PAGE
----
“Aji sunte ho! Mujhe zara si shopping karni hai. Sale ka last din hai! Le chalo na please!” (Honey! The sale ends today and I need to go shopping. Take me, please?) “Yaar Sunday hai aur match bhi hai.” (It’s a Sunday! And there’s a match today.) “Please?” grins Chaliye ji. Hum toh bane hi hain biwi ke shopping bags uthaane ke liye!” (grins Let’s go. I’ll carry your shopping bags around!)
“You are coming for the party on Saturday night, right?” “Mum said no. Will have to coax Dad. He’ll never say no to me!”
“Do hafte bhi nahi huye ye month start huye aur paise khatm. Bhaiya ko patana padega!” (Less than two weeks into the month and I am already broke. Elder brother to the rescue!)
We are living in an age where people tend to be obsessed with things. Women Empowerment and Feminism are such things too. These issues deserve paramount importance, no doubt; but not before we correctly understand them. These concepts are not anti-men. In the prospect of focussing on how important women are to the world and mankind, which we are, one tends to forget that men are just as important.
We all have grown up in the presence of a number of men- who were, or still are, some of the most important people in our lives. Fathers, brothers, uncles and friends are the first few men who familiarise us women, with how the other fifty percent of the world functions.
I remember distinctly, how my father would wake up every morning with me, get me ready for school, prepare my lunch and drop me off. I remember him being there for me at every school event, or for that matter, everywhere I ever went. Even today, I see him treat my friends like children of his own. In this regard, brothers are no less. My brother looked after me when I did not keep well, bought me a candy when he saved some money as a kid, decorated the house with balloons for my birthday party and covered my books when I was too naive to do so myself. So, I grew up believing that I could be most safe in the presence of men like these.
In my adolescence, I was never allowed to leave home alone, or wear skirts/shorts outside of the house, or play outdoors after the sun set; the reason for which I did not understand. I questioned these decisions of my parents time and again. To my dismay, I was rarely ever given clear answers. I eventually got accustomed to the setting. As I moved from school to college, I made friends in the opposite gender too, not one of which I had back in school. My speaking to them over the phone or going out with them was no less than a culture shock to my parents. Again, I was not certain as to why.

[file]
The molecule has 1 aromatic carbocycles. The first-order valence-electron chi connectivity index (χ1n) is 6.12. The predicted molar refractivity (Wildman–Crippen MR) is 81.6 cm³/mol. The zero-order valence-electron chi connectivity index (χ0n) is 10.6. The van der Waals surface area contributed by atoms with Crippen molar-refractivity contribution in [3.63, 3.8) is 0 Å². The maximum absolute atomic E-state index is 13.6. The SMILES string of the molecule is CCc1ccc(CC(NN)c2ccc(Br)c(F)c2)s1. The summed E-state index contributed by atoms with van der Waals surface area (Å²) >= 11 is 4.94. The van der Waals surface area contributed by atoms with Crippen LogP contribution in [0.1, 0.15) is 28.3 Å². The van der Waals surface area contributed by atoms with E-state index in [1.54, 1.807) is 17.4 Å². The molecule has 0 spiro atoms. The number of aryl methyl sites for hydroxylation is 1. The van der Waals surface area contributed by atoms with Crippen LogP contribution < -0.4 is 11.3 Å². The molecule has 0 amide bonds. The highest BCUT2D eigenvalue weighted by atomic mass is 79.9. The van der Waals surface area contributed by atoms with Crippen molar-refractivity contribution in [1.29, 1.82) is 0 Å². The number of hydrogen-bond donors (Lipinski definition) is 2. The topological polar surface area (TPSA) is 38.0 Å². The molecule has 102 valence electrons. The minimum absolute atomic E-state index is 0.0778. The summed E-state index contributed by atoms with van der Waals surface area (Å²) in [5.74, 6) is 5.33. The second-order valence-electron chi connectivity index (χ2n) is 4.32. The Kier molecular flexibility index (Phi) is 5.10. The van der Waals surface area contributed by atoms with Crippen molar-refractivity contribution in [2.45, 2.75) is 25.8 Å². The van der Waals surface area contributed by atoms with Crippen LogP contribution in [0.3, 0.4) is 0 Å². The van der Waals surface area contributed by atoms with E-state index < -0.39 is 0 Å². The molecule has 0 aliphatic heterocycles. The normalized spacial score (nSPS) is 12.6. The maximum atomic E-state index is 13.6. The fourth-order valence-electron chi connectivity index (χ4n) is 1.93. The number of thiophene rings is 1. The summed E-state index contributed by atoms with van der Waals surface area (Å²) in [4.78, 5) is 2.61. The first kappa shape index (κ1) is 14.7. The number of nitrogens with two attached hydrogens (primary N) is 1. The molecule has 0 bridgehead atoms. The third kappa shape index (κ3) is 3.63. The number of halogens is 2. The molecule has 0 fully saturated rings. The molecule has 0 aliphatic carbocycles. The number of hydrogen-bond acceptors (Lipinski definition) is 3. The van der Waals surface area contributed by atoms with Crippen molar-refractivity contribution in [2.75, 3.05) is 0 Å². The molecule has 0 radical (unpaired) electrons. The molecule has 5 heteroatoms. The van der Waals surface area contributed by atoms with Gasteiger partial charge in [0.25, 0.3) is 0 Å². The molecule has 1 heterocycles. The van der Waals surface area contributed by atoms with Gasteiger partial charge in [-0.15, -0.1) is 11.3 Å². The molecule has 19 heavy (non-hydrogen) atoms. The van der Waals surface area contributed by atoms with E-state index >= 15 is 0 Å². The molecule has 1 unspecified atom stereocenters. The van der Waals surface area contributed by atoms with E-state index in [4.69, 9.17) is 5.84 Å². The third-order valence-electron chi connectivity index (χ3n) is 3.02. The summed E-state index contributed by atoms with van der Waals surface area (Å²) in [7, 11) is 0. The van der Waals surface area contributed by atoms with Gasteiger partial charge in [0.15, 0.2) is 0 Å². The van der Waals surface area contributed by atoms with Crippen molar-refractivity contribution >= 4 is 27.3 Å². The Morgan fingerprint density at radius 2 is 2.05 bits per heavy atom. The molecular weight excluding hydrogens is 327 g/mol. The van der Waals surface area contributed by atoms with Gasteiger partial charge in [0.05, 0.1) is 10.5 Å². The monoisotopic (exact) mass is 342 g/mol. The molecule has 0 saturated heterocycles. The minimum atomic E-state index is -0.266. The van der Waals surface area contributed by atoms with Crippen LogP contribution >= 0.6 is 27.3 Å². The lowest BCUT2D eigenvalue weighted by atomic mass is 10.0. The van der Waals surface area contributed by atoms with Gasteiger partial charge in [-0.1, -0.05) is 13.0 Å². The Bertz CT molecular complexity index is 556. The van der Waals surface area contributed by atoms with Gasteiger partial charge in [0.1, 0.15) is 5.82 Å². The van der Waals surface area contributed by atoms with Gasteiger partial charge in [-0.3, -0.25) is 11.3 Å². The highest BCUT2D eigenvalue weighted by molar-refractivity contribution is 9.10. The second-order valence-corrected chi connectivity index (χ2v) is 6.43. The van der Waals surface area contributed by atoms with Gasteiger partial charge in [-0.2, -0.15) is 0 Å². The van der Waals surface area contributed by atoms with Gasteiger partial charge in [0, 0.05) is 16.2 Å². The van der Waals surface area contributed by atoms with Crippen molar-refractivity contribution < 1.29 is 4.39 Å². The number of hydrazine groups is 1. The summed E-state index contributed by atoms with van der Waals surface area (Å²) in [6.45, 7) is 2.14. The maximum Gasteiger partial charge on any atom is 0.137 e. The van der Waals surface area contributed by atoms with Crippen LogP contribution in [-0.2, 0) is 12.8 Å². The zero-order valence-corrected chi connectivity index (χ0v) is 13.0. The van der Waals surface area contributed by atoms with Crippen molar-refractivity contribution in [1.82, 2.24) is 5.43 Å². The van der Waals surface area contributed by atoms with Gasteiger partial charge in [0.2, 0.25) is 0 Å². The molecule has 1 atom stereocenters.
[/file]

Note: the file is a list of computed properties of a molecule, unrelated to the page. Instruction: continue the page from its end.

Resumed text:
Moving to a new city entailed that I travelled a lot, most of it on my own. Buses, cabs, trains- you name it! In the process, I obviously encountered many strangers- many male strangers. Old, young, educated, uneducated, decent looking and creepy looking. But the one thing that tied them in a single thread for me was, how they would look at me, or rather my body. For that matter, any female that they would come across. Most of these men had no courage to meet eyes with us, but leering at our breasts was absolutely no problem at all. They gave away their seats if they saw an old woman standing in a bus, but deliberately running a hand over a young girl’s waist or butt was also something they did with equal ease and convenience. And mind you, this happened with women clad in western wear as well as those donning a burkha. Such paradoxical display of behaviour in men was beyond my understanding.
I was out with a friend one day and he asked me to sit with him in the general compartment of the local train. I complied. Five minutes later, he bent over to me and whispered, “Why are all these men staring at you?!” “Welcome to the other side of the world!”, I said. He shamefully looked away.
I have been having some trouble understanding how there is such a stark contradiction in the way men conduct themselves in public. The brother who cannot stand his sister speaking to another guy in the street, himself whistles at young girls with a cigarette in his hand and a cheap song on his lips. I am struggling to comprehend as to why the attitude of men towards different women is governed by dissimilar rules. Just because I am a stranger to another man, does that entitle him to misbehave with me? I was being given the answers to the questions my parents once left unanswered.
A perfect world without decent men around is unfathomable. Women have always had faith in the fact that men make superb fathers, terrific husbands and great brothers- which is why we look out for them and at the same time, seek their help and companionship. For many of us, our male counterparts are true treasures- not just because they introduce us to a different side of the world, but also because they make very good friends. We turn to our fathers for advice, our brothers for support and our best friends for a shoulder to cry on. There are so many things that we find impossible to explain to our mothers, sisters and female friends that the men easily figure out. So sometimes, they are just as a girl friend to us as we are a “bro” to them.
Real men are embodiments of chivalry, courage and righteousness. One seldom comes across women misbehaving with men in public places. We give them the space and the respect that is rightfully theirs. The least we deserve in return is to be treated with equal respect and not be torn apart, deprived of our basic dignity. The way men treat us has a deep impact on our minds, regardless of how much we would like it to be otherwise. Indecency by males only tars the untainted images our fathers, brothers, husbands and friends have created for us. Take a step back and think. We are, because you are. You are, because we are.
Dear Men, With love.